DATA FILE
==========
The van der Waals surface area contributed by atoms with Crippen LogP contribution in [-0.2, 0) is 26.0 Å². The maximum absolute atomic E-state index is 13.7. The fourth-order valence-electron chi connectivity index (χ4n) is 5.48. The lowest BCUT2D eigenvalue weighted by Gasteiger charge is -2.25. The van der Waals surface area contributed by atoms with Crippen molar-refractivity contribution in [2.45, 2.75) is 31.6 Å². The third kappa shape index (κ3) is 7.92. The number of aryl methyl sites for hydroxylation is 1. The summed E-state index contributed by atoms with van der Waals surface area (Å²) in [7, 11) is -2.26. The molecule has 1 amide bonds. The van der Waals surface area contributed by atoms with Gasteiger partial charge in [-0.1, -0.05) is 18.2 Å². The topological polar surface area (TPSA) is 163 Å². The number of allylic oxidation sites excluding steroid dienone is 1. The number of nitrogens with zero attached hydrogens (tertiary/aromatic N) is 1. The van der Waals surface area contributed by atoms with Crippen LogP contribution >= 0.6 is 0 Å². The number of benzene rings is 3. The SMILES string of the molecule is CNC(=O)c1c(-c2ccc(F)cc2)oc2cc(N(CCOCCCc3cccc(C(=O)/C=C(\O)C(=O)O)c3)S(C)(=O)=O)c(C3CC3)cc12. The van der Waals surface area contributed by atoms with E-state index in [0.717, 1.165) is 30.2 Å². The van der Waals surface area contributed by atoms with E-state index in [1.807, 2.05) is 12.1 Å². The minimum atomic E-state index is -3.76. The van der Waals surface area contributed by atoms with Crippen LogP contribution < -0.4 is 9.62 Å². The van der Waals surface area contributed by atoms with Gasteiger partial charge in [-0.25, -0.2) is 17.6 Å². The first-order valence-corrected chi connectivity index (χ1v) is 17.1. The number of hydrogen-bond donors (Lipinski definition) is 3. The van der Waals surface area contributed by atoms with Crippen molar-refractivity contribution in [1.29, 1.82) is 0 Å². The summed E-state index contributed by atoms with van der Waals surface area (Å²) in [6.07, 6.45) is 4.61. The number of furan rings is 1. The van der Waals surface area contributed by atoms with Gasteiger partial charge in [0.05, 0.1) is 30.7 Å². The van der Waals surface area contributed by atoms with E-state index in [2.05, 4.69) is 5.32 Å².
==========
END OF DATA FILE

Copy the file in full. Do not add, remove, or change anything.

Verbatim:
The van der Waals surface area contributed by atoms with Crippen LogP contribution in [-0.2, 0) is 26.0 Å². The maximum absolute atomic E-state index is 13.7. The fourth-order valence-electron chi connectivity index (χ4n) is 5.48. The lowest BCUT2D eigenvalue weighted by Gasteiger charge is -2.25. The van der Waals surface area contributed by atoms with Crippen molar-refractivity contribution in [2.45, 2.75) is 31.6 Å². The third kappa shape index (κ3) is 7.92. The number of aryl methyl sites for hydroxylation is 1. The summed E-state index contributed by atoms with van der Waals surface area (Å²) in [7, 11) is -2.26. The molecule has 1 amide bonds. The van der Waals surface area contributed by atoms with Gasteiger partial charge in [-0.1, -0.05) is 18.2 Å². The topological polar surface area (TPSA) is 163 Å². The number of allylic oxidation sites excluding steroid dienone is 1. The number of nitrogens with zero attached hydrogens (tertiary/aromatic N) is 1. The van der Waals surface area contributed by atoms with Crippen LogP contribution >= 0.6 is 0 Å². The number of benzene rings is 3. The SMILES string of the molecule is CNC(=O)c1c(-c2ccc(F)cc2)oc2cc(N(CCOCCCc3cccc(C(=O)/C=C(\O)C(=O)O)c3)S(C)(=O)=O)c(C3CC3)cc12. The van der Waals surface area contributed by atoms with E-state index in [0.717, 1.165) is 30.2 Å². The van der Waals surface area contributed by atoms with E-state index in [1.807, 2.05) is 12.1 Å². The minimum atomic E-state index is -3.76. The van der Waals surface area contributed by atoms with Crippen LogP contribution < -0.4 is 9.62 Å². The van der Waals surface area contributed by atoms with Gasteiger partial charge in [-0.25, -0.2) is 17.6 Å². The first-order valence-corrected chi connectivity index (χ1v) is 17.1. The number of hydrogen-bond donors (Lipinski definition) is 3. The van der Waals surface area contributed by atoms with Crippen molar-refractivity contribution in [1.29, 1.82) is 0 Å². The summed E-state index contributed by atoms with van der Waals surface area (Å²) in [6.07, 6.45) is 4.61. The number of furan rings is 1. The van der Waals surface area contributed by atoms with Gasteiger partial charge in [0.05, 0.1) is 30.7 Å². The van der Waals surface area contributed by atoms with E-state index in [2.05, 4.69) is 5.32 Å².